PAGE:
Will We Be Going to Herget’s Auditorium?

The Plzeňská campus is already in full use. Among other things, it houses the largest auditorium of the Second Faculty of Medicine. That is also one of the reasons why Prof. Václav Hampl from the Department of Physiology suggests that the auditorium should bear the name of the former vice-dean of the Second Faculty of Medicine and the person thanks to whom the faculty has its premises at Plzeňská Street in the first place, prof. Jan Herget.

How did you get the idea that the auditorium should be named after Professor Herget?

It was Prof. Herget who acquired the campus on Plzeňská for the Second Faculty of Medicine. During the previous regime (communist regime, ed. note), there were wooden buildings that served the military department. After the Velvet Revolution, when Jan Herget was the vice-dean of Professor Koutecký, he managed to acquire these spaces just for our faculty. First, the Department of Physiology moved in, which prof. Herget led, and later it was extended to other departments as well. It just occurred to me that now that the campus has been completed, it would be appropriate to remind current and future students of this matter as well.

The debate has progressed, and a proposal was made to name the entire campus after Professor Herget. How would you like this idea?

I would find that an even more elegant solution. I thought the naming of the auditorium was a good idea, because he really liked to teach and was a popular teacher. Naming the animal unit after him, for example, would not be entirely appropriate, although he also enjoyed working with laboratory animals. It seems to me that either the entire campus or the auditorium makes sense.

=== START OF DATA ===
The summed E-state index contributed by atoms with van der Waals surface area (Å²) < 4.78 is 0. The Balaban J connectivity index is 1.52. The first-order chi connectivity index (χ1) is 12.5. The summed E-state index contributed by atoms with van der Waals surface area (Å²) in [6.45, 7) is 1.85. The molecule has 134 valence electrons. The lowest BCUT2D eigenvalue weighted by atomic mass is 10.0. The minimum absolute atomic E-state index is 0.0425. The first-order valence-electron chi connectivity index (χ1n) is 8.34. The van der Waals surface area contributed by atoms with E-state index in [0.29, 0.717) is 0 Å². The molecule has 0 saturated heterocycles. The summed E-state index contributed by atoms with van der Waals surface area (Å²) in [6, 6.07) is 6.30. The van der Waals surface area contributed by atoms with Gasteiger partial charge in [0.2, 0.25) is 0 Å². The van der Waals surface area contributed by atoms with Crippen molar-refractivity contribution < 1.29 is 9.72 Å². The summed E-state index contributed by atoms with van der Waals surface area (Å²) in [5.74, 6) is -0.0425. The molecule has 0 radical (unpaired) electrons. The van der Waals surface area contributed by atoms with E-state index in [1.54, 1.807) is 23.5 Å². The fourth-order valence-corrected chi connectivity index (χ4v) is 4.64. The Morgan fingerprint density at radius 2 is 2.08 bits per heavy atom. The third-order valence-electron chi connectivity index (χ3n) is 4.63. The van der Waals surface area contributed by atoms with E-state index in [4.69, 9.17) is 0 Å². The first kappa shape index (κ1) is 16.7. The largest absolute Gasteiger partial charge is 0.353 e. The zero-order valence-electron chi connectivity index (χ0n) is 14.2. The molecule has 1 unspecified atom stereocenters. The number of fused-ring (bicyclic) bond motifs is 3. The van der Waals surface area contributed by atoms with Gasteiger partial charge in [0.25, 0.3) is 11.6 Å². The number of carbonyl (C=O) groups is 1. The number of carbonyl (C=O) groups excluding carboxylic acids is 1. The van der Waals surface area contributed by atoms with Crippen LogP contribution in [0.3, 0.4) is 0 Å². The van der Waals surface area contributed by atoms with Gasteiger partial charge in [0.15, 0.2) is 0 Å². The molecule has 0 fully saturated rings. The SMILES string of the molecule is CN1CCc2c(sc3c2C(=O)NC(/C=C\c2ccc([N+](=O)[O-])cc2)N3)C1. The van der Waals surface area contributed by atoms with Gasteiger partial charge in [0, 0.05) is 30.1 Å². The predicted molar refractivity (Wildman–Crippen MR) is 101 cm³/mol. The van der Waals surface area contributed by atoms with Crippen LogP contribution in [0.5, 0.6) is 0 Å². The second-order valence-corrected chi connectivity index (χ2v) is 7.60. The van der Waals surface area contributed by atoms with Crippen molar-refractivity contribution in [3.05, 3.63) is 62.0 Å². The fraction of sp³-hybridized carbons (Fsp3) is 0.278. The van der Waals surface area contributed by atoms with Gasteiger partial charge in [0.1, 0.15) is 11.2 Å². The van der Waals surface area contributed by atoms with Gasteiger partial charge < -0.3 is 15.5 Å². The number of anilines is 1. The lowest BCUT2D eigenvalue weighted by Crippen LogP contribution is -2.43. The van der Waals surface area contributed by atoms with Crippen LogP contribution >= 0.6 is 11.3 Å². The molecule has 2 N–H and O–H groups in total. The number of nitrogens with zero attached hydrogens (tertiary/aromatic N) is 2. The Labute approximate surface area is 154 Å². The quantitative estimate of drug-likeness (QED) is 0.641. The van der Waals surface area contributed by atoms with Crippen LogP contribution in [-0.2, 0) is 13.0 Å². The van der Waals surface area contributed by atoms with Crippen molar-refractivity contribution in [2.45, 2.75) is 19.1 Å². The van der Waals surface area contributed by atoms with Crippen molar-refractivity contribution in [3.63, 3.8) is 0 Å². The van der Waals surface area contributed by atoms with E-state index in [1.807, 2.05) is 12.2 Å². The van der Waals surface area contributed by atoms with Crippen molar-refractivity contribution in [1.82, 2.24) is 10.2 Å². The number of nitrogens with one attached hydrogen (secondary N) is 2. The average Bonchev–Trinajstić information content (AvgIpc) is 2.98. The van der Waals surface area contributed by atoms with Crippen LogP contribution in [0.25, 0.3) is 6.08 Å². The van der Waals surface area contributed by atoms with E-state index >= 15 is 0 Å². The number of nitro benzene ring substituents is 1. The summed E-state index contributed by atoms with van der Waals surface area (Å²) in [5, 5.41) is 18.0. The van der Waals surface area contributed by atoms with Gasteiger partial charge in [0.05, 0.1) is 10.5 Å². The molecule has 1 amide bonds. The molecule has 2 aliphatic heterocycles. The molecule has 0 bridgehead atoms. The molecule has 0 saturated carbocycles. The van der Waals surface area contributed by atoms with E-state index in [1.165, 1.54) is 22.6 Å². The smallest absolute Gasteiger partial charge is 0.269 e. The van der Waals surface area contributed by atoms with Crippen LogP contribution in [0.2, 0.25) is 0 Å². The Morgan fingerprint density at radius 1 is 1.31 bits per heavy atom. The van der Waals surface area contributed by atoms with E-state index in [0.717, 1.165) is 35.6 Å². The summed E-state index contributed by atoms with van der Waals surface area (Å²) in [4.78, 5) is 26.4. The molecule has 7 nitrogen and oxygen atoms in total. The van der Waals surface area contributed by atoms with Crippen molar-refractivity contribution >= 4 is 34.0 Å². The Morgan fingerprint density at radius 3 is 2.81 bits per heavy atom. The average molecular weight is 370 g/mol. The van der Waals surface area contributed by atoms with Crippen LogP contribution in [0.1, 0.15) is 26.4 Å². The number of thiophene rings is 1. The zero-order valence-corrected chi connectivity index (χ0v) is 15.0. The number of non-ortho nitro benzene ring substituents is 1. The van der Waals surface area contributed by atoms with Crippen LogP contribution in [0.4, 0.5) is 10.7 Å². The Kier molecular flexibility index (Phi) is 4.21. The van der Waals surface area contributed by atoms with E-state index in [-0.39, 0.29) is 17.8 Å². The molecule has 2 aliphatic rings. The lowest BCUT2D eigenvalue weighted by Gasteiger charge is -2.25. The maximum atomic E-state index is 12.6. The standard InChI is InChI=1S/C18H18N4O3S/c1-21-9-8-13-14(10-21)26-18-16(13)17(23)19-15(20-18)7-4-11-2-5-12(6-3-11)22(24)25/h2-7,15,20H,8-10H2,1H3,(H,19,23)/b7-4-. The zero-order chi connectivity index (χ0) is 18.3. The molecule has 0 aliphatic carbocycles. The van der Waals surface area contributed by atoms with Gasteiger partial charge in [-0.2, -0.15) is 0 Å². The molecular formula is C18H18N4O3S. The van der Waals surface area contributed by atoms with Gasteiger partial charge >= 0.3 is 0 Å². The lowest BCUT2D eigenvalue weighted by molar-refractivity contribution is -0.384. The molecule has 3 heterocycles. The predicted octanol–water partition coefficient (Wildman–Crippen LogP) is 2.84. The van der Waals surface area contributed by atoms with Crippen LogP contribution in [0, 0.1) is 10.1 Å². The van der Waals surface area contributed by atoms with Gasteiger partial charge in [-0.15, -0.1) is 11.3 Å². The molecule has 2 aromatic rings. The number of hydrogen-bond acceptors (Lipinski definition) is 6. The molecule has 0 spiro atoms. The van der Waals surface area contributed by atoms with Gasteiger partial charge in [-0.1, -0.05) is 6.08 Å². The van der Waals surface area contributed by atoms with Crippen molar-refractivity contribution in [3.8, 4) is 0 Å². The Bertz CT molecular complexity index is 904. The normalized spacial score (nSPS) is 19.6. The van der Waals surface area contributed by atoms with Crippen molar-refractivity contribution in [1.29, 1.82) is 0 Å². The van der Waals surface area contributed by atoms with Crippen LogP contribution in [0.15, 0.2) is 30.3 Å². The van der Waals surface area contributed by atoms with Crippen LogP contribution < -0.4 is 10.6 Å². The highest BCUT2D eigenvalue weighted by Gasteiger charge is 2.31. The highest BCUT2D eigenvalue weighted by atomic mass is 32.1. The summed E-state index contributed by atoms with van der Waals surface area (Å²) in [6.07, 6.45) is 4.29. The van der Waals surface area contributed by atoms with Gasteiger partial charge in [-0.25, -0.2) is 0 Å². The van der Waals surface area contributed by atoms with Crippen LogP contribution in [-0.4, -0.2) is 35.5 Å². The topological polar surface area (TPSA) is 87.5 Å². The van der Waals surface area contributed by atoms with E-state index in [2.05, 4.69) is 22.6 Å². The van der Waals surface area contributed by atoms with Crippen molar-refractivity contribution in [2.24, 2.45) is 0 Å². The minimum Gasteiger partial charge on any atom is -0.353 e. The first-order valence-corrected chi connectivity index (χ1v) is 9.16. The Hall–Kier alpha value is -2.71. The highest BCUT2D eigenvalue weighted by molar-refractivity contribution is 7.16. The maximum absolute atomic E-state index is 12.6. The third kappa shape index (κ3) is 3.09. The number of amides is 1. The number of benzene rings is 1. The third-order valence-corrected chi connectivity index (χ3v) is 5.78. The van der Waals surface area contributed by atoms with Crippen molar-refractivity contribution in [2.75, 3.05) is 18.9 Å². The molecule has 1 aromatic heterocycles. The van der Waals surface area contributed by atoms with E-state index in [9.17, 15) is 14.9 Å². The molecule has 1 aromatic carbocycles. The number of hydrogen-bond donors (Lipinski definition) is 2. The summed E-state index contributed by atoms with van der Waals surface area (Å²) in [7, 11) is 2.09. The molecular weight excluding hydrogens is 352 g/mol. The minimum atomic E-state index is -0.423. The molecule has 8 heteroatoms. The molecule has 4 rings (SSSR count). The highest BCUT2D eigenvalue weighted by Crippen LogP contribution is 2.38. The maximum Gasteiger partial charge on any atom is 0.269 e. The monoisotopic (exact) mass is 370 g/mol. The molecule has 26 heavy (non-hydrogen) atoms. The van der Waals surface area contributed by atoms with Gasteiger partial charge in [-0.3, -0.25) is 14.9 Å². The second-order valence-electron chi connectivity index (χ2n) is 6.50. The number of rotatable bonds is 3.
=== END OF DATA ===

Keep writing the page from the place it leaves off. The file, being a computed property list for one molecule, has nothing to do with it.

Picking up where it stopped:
In the discussion that you started, other names of prominent personalities of the Second Faculty of Medicine appeared, such as prof. Koutecký or Prof. Hrodek…

Professor Koutecký is, of course, another name that should be permanently remembered by the faculty. I don't want these two to "fight" about anything posthumously. But Professor Koutecký was very much connected with clinical work. It would make more sense to me to name some spaces shared by the faculty and the hospital after him, rather than one just at the faculty.

If the naming of the auditorium after Professor Herget were to go through, do you think it would be enough to name the specific lecture hall, or would it require some visual modification in addition to the obligatory portrait?

I think that would be enough. When entering there, it would be appropriate to see a sign with a brief characterisation or his credit for the campus that the Second Faculty of Medicine now owns. Besides, I don't think that there is any need to modify the auditorium, like a larger-than-life statue of him in the corner. (laughs)

Prof. Václav Hampl (left) with prof. Jan Herget, archive photo
And if the entire campus bore Herget's name?

Well, probably similar. Professor Herget was, among other things, a terribly modest person and wouldn't stand for anything more pompous. I think he would be pleased to have something named after him, but that he probably wouldn't need to visually emphasize anything. I think a plaquette at the entrance might do the trick.

Are you not at all worried about folk creativity and common use of the name, like: "We have it at one o'clock in Herget?"

That's probably how it will be. That is why it is named; to be used. We are already saying that we are lecturing in Pelouch. The name lives on, it's remembered, and I think that's okay. After all, it was Prof. Herget who suggested naming the auditorium after the biochemist prof. Václav Pelouch. So it would be nice to return the favour to him.

You personally met with Prof. Herget back in the day, is that right?